Nothing lovey-dovey, but something creamy and chocolate-y, for Valentine’s Day
“There is no love sincerer than the love of food.” – George Bernard Shaw
That was the first quote I borrowed for my first column, on Feb. 23, 2016. It was all about my love of food, and pretty much everything related to food.
I figured I’d probably burn out within a couple months and then start freaking out every week trying to come up with a fresh new idea.
Now it’s been almost two years! Yikes!
Little did I know it would be so much fun, and educational (for me anyway!). I’ve learned a lot about food over the past 102 weeks, through researching origins of food, talking to great cooks and chefs, interviewing business owners, and trying out new recipes.
So far I haven’t freaked out – much. There has been the odd Friday afternoon when I’ve realized I had to come up with an idea, cook something, take photos of it, and write a (hopefully fun, informative and/or inspiring) story by Monday morning, at the latest.
Anyway, here it is — Valentine’s Day — and I should be talking about something chocolate and lovey-dovey. So I will. At least chocolate.
My first column started like this: “I love food. I have an obsession with food and anything food-related. From the time I wake up and start thinking about what I’ll have for breakfast to the time I finish my last morsel of whatever I dreamed up for dinner, there’s probably not a full hour that goes by without at least a thought of food.
“I love looking at pictures of food, talking about food, and watching people eat food.
“And I love reading about food. When I'm reading a novel I want to know what the characters eat. Note to authors: Don't skip over mealtime.”
Am I the only person who feels this way?
Whatever. Blah blah blah. Anyway, I do have a delectable, if simple, recipe to share this week. And it’s the perfect, if not exactly gourmet, (around) Valentine’s Day dessert: Mini chocolate cream pies.
I used to go to a little bakery on Main Street in Sanford with my bestie, Lisa Deschenes. Her mother was one of those very French Canadian motherly mothers who made tourtierre during the holidays. She also made donuts and scones that were always warm out of the oven whenever we dropped in after school.
When we weren’t being served warm pastries in the Deschenes’ kitchen, Lisa and I would wander Main Street, stopping at Thayer/Diggery’s to see my father and grandfather, and possibly score enough cash for one of the mini chocolate cream pies from the little bakery a few doors down. I swear to god I can still taste them.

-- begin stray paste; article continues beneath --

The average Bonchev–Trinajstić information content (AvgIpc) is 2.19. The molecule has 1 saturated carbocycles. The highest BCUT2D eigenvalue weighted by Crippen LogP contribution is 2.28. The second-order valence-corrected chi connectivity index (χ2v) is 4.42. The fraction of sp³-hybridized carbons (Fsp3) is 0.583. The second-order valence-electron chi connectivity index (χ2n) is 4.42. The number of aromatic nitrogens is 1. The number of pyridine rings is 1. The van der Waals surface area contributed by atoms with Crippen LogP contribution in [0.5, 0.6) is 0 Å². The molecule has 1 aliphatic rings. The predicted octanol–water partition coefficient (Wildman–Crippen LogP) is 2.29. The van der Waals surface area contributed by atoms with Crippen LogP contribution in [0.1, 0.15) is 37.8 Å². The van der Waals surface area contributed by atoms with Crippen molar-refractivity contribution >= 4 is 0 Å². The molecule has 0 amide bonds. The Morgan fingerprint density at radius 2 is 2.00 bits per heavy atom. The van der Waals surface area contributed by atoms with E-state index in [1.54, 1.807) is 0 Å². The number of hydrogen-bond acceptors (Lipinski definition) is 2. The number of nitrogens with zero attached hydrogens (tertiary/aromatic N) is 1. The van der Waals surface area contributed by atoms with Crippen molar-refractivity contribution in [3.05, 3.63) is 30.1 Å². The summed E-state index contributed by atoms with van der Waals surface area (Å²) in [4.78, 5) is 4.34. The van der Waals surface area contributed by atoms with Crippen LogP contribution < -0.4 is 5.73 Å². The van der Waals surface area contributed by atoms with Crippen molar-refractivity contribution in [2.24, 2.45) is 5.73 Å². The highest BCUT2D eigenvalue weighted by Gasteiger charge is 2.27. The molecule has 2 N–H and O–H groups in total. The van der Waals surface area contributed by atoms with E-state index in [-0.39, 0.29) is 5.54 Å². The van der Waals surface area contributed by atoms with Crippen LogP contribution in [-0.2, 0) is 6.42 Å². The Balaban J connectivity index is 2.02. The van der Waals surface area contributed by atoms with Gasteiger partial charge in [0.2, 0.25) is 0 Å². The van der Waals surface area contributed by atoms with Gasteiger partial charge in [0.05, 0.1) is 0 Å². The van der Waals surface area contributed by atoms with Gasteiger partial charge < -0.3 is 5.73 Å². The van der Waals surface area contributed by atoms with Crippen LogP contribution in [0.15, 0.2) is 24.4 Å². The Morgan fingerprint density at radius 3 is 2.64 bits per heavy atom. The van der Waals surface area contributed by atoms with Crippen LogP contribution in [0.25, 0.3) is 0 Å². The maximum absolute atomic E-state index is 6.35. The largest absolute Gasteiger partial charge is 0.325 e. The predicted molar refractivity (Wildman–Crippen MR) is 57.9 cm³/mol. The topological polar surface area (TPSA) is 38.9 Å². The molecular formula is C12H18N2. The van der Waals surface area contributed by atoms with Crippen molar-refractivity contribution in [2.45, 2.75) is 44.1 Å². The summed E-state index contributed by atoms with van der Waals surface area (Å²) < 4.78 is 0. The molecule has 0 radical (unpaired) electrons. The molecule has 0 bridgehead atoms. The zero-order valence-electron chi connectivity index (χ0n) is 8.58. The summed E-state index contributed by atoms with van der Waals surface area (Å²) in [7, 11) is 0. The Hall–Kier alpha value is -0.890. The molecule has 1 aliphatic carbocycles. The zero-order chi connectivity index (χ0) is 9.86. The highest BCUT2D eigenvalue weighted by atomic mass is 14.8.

Chocolate cream pie has always been my NUMBER ONE FAVORITE DESSERT. Take note Sue Witt :-).
My nephew, Wendell, loves chocolate cream pie, too. He usually makes it for Thanksgiving or Christmas dessert, when he’s not off galavanting around Las Vegas, as he is now. He’s not just galavanting – he’s working, too. But I wish he’d galavant and work around here. We could eat chocolate cream pie together.
Anyway. What’s not to love about chocolate cream pie? Nothing. Flaky pie crust, creamy chocolate pudding, and whipped cream. Hello.
I used to cheat and use Jell-O chocolate pudding – not instant – I’d never stoop that low. I did just google instant Jell-O chocolate pudding though, and there’s a recipe for chocolate cream pie that calls for instant pudding and Cool Whip. Ugh.
The last few times I tried using the cooked pudding, it didn’t thicken. It was weird. I finally gave up and opted for homemade chocolate pudding.
Here’s the recipe: Combine a scant ½ cup sugar with 1/3 cup unsweetened cocoa powder, 3 tbsp. (packed) cornstarch, 1 tsp. flour and a pinch of salt, in a saucepan. Add a cup of whole milk and whisk to dissolve cornstarch. Whisk in another cup of milk. Cook over medium, whisking, for 5 or 6 minutes, or until it begins to thicken and simmer. Continue cooking and whisking for another minute or so. Stir in a tbsp. butter and a tsp. vanilla. Voila!
Just to be sure the chocolate pudding was chocolate-y enough I threw in a small hunk of unsweetened Baker’s chocolate. Do it!
Bake a pie crust, or a few little ones in custard cups, as I did this time (they’re wicked cute). When crust and pudding have cooled, spoon pudding into crust(s). Whip up some heavy cream with a little sugar and vanilla, and put a dollop on the little ones, or throw a massive pile on a whole pie.
See? So simple, yet so ridiculously delicious, and very fattening!
As for my penchant for watching people eat food they love, I wrote this in my first column, too: “Remember the diner scene in ‘Bonnie and Clyde’ when Faye Dunaway took a big bite out of a greasy hamburger? I have watched that movie 10 times, and it never fails: I want a hamburger afterward. Preferably greasy.”
Happy Valentine’s Day.
See ya next week!